MARVELOUS “Who’s the Monster” MONDAYS!! guest curator: Amy Khoshbin
It’s Halloween-eve and the final week of my curatorial exploration of Hollywood’s portrayal of Middle Easterners as the terrorist/monster. This week I’m flipping the script to include an Iranian-American-made horror film I love: A Girl Walks Home Alone At Night by Ana Lily Amirpour. A Vampire Western, this film portrays a chador-wearing, skateboarding vampire that is also a feminist hero- surviving on the blood of misogynists and manipulators that everyone watching wants dead. With a mostly Iranian-American cast speaking in Farsi and shot in CA, this film speaks to the outsiderness of being an immigrant. The visuals are Jarmuschian, the pacing is on-point, and the main character, while technically a monster, is actually relatable. A lot of you may have seen this one already, but if not, it’s worth a hallowatch.
MARVELOUS “WHO’S THE MONSTER” MOVIE MONDAYS!!
guest curator: Amy Khoshbin
Living as an Iranian-American artist in the US when there is a ban on Iranians coming here freely keeps me motivated to act. And it keeps me looking at our culture and at our media critically, as tiring as it can get.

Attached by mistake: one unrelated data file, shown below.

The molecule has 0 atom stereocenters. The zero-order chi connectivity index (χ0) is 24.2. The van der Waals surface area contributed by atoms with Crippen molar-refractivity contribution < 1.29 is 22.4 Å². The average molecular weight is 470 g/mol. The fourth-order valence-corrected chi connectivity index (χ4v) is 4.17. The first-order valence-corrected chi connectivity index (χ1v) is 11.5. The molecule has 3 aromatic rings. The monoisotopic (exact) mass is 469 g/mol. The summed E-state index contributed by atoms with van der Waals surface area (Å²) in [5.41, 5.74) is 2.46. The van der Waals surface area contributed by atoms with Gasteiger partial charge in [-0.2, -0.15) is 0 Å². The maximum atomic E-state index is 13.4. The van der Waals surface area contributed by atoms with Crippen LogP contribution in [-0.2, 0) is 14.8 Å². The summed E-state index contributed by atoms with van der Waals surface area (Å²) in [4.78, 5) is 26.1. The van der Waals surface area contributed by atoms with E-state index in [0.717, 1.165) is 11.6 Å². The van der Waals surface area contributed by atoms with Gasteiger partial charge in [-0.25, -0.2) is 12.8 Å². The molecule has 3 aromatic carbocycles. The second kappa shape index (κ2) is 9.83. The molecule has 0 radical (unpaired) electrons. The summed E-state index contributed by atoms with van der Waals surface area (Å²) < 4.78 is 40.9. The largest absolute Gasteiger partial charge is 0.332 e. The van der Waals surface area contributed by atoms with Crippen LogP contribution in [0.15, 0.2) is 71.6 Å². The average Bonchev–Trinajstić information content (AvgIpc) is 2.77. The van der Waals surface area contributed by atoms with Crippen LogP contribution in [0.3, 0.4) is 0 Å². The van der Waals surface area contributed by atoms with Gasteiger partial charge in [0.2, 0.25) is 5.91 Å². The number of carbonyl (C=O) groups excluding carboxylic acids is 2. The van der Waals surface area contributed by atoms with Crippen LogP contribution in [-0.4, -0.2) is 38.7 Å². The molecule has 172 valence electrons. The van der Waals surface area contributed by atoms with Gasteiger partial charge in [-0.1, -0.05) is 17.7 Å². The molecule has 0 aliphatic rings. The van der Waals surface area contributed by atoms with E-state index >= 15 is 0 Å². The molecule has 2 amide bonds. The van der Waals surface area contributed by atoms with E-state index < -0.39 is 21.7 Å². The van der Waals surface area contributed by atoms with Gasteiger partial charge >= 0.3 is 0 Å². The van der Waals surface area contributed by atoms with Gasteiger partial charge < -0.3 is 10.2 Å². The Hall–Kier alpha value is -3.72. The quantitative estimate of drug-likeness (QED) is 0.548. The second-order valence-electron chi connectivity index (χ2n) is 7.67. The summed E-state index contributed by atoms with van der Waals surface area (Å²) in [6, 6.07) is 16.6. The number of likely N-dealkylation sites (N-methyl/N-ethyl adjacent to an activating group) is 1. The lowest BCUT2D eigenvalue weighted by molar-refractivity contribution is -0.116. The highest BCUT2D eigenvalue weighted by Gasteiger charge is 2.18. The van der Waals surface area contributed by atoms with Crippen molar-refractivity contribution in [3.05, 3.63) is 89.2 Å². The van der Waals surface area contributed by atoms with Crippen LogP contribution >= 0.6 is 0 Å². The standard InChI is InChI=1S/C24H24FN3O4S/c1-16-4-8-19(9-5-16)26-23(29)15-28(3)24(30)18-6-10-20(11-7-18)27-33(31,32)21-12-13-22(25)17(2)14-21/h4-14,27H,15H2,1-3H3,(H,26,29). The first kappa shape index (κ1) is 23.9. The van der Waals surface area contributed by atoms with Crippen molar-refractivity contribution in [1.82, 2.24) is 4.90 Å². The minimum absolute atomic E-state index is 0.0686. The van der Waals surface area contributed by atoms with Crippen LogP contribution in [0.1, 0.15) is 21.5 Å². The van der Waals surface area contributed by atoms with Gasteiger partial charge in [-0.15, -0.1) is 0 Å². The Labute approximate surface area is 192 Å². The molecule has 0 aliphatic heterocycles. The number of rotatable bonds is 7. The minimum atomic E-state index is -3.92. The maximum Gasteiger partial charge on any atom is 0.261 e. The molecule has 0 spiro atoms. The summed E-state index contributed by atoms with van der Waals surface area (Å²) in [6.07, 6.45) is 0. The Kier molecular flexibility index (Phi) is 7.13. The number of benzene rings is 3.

I had already planned on launching this series of Who’s The Monster Movie Mondays: scenes in popular US films that portray the Middle Easterner as enemy- starting off with Back to the Future. And this morning, I was so sad to read that the worst massacre in modern American history happened in Las Vegas. All news outlets describe the shooter as a “lone wolf” and not connected to terrorism. He is the definition of a terrorist even though he’s white. White shooters are responsible for most acts of domestic terrorism.
Let’s start looking at how the media plays a huge role in why we only define Middle Easterners as “terrorists.” And let’s begin our series with the old classic, Back to the Future.
Remember when Doc gets gunned down by Libyan terrorists and Marty is unpreparedly sent back to 1955 to escape? When I was a kid in 1985, I didn’t fully understand the context of the Libyan terrorist subplot. Libya was one of the poorest countries and suddenly started making money when they found oil in 1959. The US got really interested in the region and staffed their bases up. In 1969 Gaddafi removed the US oil companies by nationalizing the Libyan oil industry so they could make money off of their own resource. The US then deemed the Libyans a “state sponsor of terrorism” in 1979. Libya and the US started fighting and then in 1982 there were economic sanctions imposed against Libya, which were ramped up in 1986.
My question is, did Robert Zemeckis and Bob Gale write in the Libyan enemies because of their own feelings or were their feelings based on the media’s fearmongering of Libyans to perpetuate military actions against a country whose oil we wanted? Sounds familiar…